Issue Date: April 27, 2009
Automated Glycan Synthesis
OLIGOSACCHARIDES continue to defy convenient and inexpensive production through automated synthesis. Also called glycans, these assemblies of linked sugar monomers are of immense importance biologically, but the difficulty of obtaining them in pure form and constructing them from scratch has hampered their study. Applications of oligosaccharide synthesis include the development of carbohydrate-based drugs and vaccines for a range of diseases, such as malaria and AIDS.
In Division of Carbohydrate Chemistry sessions at the American Chemical Society national meeting in Salt Lake City last month, one researcher presented recent progress in simplifying and fully automating a robotic solid-phase synthesis technique his group had developed earlier. And students from another research group discussed disease-related oligosaccharides they had constructed with a newly revealed solution-phase approach.
Peter H. Seeberger of the Max Planck Institute for Colloids & Interfaces, in Potsdam, Germany, has been creating biomedically important oligosaccharides in an automated fashion since 2000, when he first reported having modified a commercial peptide synthesizer to link monosaccharides together on polystyrene beads. In Salt Lake City he reported that his team has now fully automated a solid-phase carbohydrate synthesizer and made it more amenable for use by nonspecialists.
A key change is redesigned linker chemistry, which simplifies and speeds the synthesis and for the first time permits thioglycosides to be used in the synthesizer. Thioglycosides are sugar monomers with sulfur-linked substituents; they are widely used in carbohydrate synthesis but weren't compatible with the system's earlier linker chemistry.
The new chemistry also leaves a spacer on the end of the final product's terminal sugar instead of removing it laboriously, as was done before. This terminal group can be used to attach the oligosaccharide to carbohydrate arrays, affinity beads, fluorescent markers, and quantum dots for a range of research applications.
In the past, "we showed in principle that automated synthesis works, but we made few materials that could be used by biologists. We have overcome that hurdle now," Seeberger said.
Ancora Pharmaceuticals, a Medford, Mass.-based company Seeberger cofounded, is creating beta-test models of the automated solid-phase synthesizer for academic research groups that have requested them. Seeberger's group and researchers at Ancora have been using the synthesizer to develop carbohydrate vaccine candidates active against malaria, leishmaniasis, and bacterial infections.
MEANWHILE, students in Nicola L. Pohl's group at Iowa State University, in Ames, reported promising results with an automated carbohydrate synthesis approach in which all reactions occur in solution, instead of on solid-phase beads.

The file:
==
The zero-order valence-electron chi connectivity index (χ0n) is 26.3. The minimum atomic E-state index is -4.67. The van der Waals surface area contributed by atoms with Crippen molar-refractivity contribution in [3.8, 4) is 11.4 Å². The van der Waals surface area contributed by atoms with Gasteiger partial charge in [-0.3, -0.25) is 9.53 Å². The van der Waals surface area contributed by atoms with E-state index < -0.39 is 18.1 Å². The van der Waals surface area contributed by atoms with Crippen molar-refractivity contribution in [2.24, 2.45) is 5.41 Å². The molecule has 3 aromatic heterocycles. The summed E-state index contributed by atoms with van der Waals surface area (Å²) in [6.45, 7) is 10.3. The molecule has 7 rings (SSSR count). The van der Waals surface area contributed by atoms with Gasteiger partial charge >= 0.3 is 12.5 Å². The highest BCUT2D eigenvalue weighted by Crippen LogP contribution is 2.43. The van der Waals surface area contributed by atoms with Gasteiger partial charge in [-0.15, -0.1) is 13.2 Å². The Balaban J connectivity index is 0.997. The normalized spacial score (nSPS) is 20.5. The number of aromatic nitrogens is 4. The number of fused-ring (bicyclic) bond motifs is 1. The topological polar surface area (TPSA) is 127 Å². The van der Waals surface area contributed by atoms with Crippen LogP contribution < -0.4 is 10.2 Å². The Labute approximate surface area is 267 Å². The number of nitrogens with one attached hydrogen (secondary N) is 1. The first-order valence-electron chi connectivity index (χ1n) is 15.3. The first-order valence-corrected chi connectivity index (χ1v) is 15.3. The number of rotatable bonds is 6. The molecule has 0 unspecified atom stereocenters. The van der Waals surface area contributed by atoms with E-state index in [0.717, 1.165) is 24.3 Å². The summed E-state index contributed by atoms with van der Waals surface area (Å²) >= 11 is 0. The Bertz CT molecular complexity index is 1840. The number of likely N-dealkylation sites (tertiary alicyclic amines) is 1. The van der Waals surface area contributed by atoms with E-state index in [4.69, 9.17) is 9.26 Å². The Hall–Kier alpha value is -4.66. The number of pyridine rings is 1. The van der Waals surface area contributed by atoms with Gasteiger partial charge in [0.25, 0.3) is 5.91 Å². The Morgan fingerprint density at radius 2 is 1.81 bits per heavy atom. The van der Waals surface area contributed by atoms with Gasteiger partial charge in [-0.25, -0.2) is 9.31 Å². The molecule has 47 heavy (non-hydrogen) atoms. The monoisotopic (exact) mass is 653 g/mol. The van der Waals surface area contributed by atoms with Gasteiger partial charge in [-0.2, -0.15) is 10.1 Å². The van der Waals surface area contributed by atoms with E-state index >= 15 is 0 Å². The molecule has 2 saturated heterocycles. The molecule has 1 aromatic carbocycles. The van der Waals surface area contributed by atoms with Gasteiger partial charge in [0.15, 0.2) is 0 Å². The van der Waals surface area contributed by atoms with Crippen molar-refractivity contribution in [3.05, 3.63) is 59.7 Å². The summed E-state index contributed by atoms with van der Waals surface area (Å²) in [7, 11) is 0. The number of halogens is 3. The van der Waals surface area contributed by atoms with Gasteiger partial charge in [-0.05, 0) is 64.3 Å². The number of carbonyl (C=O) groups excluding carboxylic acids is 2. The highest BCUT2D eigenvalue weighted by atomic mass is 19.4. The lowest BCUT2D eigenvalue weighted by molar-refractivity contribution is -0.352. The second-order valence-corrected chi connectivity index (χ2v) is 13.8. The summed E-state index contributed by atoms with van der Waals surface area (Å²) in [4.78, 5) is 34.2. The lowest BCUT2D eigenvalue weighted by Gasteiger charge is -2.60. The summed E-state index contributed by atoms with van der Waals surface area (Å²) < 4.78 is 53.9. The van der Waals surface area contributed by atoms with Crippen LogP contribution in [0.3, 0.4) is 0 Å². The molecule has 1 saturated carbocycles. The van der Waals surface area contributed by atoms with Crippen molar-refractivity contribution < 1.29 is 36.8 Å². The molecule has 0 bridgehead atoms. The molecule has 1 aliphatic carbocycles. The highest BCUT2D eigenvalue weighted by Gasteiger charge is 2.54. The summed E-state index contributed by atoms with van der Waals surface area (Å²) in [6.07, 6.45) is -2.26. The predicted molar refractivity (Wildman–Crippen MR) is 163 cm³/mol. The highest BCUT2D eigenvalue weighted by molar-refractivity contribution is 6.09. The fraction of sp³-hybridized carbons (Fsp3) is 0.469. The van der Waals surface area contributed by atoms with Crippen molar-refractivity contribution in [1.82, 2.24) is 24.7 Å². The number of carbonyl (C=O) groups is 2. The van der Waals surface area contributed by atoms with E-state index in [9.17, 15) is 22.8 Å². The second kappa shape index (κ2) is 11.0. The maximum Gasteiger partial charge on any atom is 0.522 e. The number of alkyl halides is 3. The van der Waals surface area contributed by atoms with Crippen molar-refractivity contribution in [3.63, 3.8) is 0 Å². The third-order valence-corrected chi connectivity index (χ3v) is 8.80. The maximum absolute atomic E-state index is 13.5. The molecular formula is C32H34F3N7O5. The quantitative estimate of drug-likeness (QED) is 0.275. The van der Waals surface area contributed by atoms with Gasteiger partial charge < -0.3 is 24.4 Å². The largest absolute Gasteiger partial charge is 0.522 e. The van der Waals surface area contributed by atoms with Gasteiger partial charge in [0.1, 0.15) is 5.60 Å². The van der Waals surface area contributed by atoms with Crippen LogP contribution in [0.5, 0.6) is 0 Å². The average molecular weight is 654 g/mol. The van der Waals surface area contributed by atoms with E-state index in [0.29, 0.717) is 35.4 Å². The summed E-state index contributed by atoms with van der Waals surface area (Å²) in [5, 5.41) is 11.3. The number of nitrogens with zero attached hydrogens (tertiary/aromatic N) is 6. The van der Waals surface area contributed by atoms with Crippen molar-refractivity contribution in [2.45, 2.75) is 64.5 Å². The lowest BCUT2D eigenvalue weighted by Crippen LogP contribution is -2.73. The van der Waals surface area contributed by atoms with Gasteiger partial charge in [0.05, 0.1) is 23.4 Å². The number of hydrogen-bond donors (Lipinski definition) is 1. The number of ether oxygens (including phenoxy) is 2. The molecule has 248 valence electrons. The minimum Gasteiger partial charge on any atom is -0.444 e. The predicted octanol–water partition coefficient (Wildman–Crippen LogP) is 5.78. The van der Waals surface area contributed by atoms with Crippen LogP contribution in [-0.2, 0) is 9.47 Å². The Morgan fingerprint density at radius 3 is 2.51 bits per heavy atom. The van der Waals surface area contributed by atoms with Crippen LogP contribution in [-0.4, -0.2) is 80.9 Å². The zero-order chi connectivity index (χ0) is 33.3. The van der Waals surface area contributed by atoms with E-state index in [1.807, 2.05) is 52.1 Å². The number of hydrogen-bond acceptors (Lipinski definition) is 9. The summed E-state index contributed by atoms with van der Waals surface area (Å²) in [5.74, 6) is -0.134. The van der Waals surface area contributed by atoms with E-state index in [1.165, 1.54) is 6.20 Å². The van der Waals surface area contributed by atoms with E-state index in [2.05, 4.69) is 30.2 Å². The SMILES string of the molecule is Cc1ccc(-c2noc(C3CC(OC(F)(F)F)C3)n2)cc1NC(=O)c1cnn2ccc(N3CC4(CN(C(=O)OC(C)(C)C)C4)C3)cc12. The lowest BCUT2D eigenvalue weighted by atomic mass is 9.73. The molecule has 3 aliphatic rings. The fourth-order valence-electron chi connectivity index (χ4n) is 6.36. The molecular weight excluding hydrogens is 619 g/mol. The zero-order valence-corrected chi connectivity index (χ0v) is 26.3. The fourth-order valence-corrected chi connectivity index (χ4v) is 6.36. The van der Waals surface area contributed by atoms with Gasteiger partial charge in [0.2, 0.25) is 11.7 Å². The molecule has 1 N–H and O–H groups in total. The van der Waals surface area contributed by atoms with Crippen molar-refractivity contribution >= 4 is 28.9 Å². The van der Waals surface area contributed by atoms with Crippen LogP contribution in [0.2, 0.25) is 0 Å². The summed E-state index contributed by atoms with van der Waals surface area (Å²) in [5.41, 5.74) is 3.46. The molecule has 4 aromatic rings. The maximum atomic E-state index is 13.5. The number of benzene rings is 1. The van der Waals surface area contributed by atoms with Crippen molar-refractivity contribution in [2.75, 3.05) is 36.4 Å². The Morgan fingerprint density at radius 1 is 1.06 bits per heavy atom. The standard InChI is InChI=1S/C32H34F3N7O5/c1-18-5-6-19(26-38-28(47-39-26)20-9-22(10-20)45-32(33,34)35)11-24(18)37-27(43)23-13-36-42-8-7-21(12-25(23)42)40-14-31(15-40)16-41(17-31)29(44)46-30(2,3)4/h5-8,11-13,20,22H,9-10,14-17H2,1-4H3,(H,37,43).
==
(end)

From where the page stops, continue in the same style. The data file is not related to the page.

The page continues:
With bead-based synthesizers, excess amounts of sugar monomers have to be used to drive the solid-phase reactions to completion. Some of these building blocks are wasted, and this can be quite costly because carbohydrate monomers are expensive. On the other hand, the solid-phase particles make it easy to isolate and purify the oligosaccharide products.
Pohl's group is developing a synthesizer that carries out linkage reactions in solution and thus eliminates the need for large excesses of sugar building blocks. And it purifies synthetic intermediates and final products by using affinity chromatography to hook onto fluorous tags added to the building blocks in a first step.
Monitoring solution-phase reactions is a lot easier than monitoring solid-phase reactions, Pohl and coworkers note. Another advantage, they say, is that new synthetic methods, which are generally developed in solution, are more readily translatable for use in a solution-phase automated synthesizer.
To create their automated synthesizer, the researchers modified a Chemspeed automated-synthesis workstation. A robotics platform delivers reagents to a reactor vessel, runs a linkage reaction for a set amount of time, introduces a reaction-quenching solution, delivers deprotection reagents, concentrates the product solution, loads it onto a fluorous solid-phase extraction cartridge, washes off reagents and any unused building blocks, and elutes the linkage product. The product is then returned to a reactor vessel, and the process is repeated iteratively to add additional sugars.
At the ACS meeting, grad student Heather D. Spangler reported having carried out automated solution-phase syntheses of key oligosaccharides from bacteria associated with the skin disease cellulitis. And grad student Shu-Lun (Ben) Tang reported on the first use of automated solution-phase synthesis to make β-linked mannose oligosaccharides, which play a role in fungal infections.
Pohl and coworkers have started an automated carbohydrate synthesis company, LuCella Biosciences, in Ames. Rather than selling instruments, the firm will provide bespoke sugars for scientific research, likely by the end of this year.
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